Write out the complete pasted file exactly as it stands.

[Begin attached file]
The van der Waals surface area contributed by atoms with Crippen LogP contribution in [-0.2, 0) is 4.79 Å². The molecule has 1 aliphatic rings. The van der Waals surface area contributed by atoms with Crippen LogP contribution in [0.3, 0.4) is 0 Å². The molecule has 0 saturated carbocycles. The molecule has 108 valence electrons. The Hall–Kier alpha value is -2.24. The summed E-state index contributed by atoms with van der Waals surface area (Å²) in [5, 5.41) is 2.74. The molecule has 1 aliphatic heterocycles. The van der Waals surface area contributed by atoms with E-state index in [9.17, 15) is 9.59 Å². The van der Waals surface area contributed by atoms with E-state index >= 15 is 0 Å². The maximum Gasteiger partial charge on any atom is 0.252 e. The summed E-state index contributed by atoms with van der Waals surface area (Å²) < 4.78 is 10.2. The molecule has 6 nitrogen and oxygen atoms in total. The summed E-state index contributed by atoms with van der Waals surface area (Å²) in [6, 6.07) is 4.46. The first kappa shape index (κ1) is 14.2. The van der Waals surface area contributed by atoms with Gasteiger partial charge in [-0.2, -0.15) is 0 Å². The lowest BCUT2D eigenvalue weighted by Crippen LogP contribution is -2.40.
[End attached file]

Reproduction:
The van der Waals surface area contributed by atoms with Crippen LogP contribution in [-0.2, 0) is 4.79 Å². The molecule has 1 aliphatic rings. The van der Waals surface area contributed by atoms with Crippen LogP contribution in [0.3, 0.4) is 0 Å². The molecule has 0 saturated carbocycles. The molecule has 108 valence electrons. The Hall–Kier alpha value is -2.24. The summed E-state index contributed by atoms with van der Waals surface area (Å²) in [5, 5.41) is 2.74. The molecule has 1 aliphatic heterocycles. The van der Waals surface area contributed by atoms with E-state index in [9.17, 15) is 9.59 Å². The van der Waals surface area contributed by atoms with E-state index >= 15 is 0 Å². The maximum Gasteiger partial charge on any atom is 0.252 e. The summed E-state index contributed by atoms with van der Waals surface area (Å²) < 4.78 is 10.2. The molecule has 6 nitrogen and oxygen atoms in total. The summed E-state index contributed by atoms with van der Waals surface area (Å²) in [6, 6.07) is 4.46. The first kappa shape index (κ1) is 14.2. The van der Waals surface area contributed by atoms with Gasteiger partial charge in [-0.2, -0.15) is 0 Å². The lowest BCUT2D eigenvalue weighted by Crippen LogP contribution is -2.40.